Sri Lankan Patties

IMG_7513 (1).JPG

Sri Lankan patties are one of the most traditional short eats, and my favourite snack ever! These little gems hold all the sunny flavours of fish, spices and potato wrapped in beautifully crisp and golden cases. The process of folding each little pocket can be done with nothing more than love for the people you are making it for. 

Patties are traditionally served as a starter to a meal. In Sri Lanka you can never go very far before you find these scrummy little patties stacked high in little shops and markets, as people often grab a few for a snack or as an alternative to lunch. On evenings where I fancy something a little lighter for dinner, I have a few patties served up with some crunchy salad.  I've also discovered that any left over filling is also absolutely glorious packed into a hot sandwich toastie!

Ingredients

Makes 50 patties

For the filling:

  • 500g potatoes - peeled, boiled and smashed
  • 300g tuna - tinned/fresh
  • 1/2 chopped white onion - finely chopped
  • 1 tablespoon of coconut oil or vegetable oil
  • 5 green chillies - finely chopped
  • 1 teaspoon of ground pepper
  • salt to taste
  • 1/2 lime - squeezed
  • 1 sprig of curry leaves, finely chopped 

For the pastry:

  • 300g plain flour
  • 100g margarine
  • pinch of salt
  • cold water to bind 
  • 1 egg, mixed well

Method

Filling:

  1. Heat the coconut oil in a pan, once hot add in the onions and curry leaves and leave to sweat
  2. Turn the heat to medium and add in the green chillies, and tuna, cook for a further few minutes
  3. Turn the heat to low and add in the potatoes, salt, pepper and lime juice. Stir everything together on the low heat for a further minute
  4. Turn the heat off, taste the mixture and add more seasoning or lime juice if needed. Stir with the heat off for a further minute to ensure all the ingredients are mixed in well

Pastry:

  1. Add the flour, margarine and salt together
  2. Using your fingers, crumble the margarine into the flour so you are left with a soft, crumbly mixture
  3. Slowly add in a few tablespoons of water at a time, and begin to bind the mixture together with your hands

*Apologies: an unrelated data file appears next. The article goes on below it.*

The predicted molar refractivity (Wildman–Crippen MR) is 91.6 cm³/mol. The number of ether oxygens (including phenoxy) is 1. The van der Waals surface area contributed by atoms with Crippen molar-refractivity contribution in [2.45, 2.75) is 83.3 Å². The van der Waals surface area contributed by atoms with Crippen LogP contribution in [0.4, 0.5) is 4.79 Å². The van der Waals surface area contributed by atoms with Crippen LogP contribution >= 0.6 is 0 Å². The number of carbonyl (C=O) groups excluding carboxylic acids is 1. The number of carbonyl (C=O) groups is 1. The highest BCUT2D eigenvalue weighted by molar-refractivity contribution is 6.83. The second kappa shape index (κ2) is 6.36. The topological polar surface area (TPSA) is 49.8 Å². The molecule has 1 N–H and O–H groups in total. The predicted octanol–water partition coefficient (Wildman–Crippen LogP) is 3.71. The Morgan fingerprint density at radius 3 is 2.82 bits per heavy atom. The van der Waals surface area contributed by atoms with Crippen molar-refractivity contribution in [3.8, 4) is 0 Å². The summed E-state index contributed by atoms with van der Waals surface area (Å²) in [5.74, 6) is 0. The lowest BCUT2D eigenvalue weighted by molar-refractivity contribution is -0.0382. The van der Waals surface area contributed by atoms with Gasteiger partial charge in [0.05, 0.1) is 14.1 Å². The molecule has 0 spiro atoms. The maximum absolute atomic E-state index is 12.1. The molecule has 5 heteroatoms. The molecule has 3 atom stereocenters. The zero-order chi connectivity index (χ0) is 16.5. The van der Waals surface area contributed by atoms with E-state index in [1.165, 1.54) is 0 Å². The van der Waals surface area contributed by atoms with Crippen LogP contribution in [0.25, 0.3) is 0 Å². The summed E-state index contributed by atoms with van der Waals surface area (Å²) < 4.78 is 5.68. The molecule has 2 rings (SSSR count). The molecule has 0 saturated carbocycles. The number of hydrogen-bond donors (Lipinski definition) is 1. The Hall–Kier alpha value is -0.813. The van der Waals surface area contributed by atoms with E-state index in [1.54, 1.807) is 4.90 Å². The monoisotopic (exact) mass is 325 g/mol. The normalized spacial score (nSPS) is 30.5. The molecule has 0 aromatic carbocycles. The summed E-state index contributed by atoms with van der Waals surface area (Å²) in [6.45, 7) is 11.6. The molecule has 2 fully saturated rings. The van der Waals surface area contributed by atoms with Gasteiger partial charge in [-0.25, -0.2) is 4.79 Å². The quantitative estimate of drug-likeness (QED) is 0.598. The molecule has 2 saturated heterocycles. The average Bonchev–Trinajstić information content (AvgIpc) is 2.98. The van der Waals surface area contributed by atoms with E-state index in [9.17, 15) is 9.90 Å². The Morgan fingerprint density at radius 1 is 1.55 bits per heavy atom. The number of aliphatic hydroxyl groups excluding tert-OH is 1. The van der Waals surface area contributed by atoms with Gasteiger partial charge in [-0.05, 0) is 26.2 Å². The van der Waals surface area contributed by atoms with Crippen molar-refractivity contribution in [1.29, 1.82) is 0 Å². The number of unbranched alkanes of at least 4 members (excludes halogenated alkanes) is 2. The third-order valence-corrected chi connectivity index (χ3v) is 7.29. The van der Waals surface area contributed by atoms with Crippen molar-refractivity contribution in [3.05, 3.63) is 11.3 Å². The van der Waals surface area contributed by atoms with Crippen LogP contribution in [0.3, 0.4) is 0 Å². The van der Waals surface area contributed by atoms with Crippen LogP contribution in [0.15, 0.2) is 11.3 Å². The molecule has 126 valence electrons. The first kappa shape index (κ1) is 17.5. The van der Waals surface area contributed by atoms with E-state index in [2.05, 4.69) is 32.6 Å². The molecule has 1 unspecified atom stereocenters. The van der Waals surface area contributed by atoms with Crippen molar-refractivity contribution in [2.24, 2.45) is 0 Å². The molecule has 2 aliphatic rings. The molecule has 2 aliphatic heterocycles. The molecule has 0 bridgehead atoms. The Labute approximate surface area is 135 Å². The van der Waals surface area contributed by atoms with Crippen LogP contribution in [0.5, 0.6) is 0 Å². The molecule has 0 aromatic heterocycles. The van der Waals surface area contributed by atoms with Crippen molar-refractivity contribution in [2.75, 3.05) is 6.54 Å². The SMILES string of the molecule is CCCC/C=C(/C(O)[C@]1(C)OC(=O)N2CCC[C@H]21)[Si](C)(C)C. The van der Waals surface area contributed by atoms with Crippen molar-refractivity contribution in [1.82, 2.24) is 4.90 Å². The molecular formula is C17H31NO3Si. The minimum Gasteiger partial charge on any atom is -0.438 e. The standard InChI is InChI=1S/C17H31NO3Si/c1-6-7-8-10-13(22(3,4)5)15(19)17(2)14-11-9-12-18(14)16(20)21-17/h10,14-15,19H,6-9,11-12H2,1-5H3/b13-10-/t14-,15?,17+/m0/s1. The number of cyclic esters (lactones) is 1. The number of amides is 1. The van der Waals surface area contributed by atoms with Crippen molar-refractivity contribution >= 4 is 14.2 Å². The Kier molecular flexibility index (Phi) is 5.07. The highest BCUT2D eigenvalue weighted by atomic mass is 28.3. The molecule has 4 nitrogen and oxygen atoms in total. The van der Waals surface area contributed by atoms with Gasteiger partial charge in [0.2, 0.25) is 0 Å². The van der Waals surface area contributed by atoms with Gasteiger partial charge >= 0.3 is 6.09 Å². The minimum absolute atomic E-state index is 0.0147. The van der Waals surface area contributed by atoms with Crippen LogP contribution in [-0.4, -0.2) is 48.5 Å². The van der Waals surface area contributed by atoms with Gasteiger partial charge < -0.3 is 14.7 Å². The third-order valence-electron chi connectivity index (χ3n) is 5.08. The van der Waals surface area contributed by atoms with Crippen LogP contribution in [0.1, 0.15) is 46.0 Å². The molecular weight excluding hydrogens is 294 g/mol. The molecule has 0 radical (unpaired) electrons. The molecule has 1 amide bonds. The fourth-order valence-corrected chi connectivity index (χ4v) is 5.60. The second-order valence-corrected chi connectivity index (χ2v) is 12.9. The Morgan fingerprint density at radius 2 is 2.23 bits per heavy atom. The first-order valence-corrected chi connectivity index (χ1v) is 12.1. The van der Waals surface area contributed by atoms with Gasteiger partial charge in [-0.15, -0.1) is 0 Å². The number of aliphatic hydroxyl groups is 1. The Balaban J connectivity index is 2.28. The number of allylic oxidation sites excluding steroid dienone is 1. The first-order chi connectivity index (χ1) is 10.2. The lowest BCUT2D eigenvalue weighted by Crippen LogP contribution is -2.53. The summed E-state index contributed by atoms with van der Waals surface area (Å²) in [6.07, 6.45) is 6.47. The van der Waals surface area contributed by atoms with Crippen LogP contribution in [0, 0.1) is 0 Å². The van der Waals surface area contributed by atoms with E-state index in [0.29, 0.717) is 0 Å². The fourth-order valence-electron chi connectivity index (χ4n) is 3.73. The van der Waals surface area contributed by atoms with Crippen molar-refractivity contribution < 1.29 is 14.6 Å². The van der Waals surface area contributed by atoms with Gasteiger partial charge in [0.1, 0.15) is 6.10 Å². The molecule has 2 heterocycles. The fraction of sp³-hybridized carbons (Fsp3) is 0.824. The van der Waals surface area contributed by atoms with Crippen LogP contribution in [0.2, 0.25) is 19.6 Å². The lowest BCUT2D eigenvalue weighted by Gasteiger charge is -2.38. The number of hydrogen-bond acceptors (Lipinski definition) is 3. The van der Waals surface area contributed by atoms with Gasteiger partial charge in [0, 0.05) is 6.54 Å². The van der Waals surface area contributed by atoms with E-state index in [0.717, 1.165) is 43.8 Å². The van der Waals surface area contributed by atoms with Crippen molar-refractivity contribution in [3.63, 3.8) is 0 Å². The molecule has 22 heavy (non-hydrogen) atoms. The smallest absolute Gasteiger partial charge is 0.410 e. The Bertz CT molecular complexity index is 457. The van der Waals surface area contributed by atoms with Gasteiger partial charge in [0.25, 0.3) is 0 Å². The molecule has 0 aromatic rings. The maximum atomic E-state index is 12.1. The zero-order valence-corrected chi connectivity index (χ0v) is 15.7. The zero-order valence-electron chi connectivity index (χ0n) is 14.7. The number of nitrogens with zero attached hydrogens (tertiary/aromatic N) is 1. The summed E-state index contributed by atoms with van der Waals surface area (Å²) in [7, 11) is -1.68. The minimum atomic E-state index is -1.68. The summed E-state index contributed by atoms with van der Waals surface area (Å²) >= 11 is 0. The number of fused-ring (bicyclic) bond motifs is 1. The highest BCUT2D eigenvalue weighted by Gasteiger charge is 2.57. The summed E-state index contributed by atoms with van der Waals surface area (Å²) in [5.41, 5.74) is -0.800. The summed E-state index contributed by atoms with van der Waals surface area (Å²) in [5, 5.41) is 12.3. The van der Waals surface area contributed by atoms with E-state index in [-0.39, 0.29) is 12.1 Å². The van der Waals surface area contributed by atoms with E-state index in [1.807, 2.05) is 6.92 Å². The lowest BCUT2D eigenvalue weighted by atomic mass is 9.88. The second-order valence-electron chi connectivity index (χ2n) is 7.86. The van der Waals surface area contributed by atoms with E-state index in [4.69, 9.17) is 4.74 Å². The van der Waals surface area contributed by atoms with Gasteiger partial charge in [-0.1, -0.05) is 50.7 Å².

4. Knead the pastry into a ball. The mixture should not be too wet, but should have just enough moisture to ensure that the bowl is clean of crumbs and is bound together in the pastry ball

Patties:

  1. Flour a clean work surface and rolling pin
  2. Cut one quarter of the pastry ball and roll this out until the pastry is a few millimetres thin. The pastry should not be see through, however it should also not be too thick (ideally 2mm), so be careful not to roll it out too thick or thin!
  3. Using a round cutter of diameter 8cm, cut out as many discs as you can from the pastry sheet. Remove the excess pastry and keep aside for the next batch
  4. Using a teaspoon, gently spoon the tuna filling into the centre of each pastry disc (see image below)
  5. Brush the outer edge of the pastry disc with egg and using your hands, gently fold the disc over to create a half moon shape 
  6. Gently press the edges together with your fingers, which will stick nicely due to the egg
  7. Using a fork, gently create a corrugated edge to keep the filling nice and safe in the pastry
  8. Once the first batch is one, repeat the process with another quarter of the pastry ball and any excess pastry leftover from this batch

Cooking and Storage

  1. Once the patties are prepared they are best stored in the freezer for up to 6 months (although they will most definitely get eaten up sooner than that!)
  2. Heat up a deep fat fryer, once hot, add the patties in frozen (if you allow them to defrost, the pastry will bubble up)
  3. Fry for 3-4 minutes, occasionally turning them. Once golden brown, strain and leave to rest for a minute on some kitchen paper to soak up any excess oil
  4. Serve piping hot! :) 

Ps. Please be minded never to re-heat patties, microwave or other!

IMG_1845.JPG
IMG_1846 (1).JPG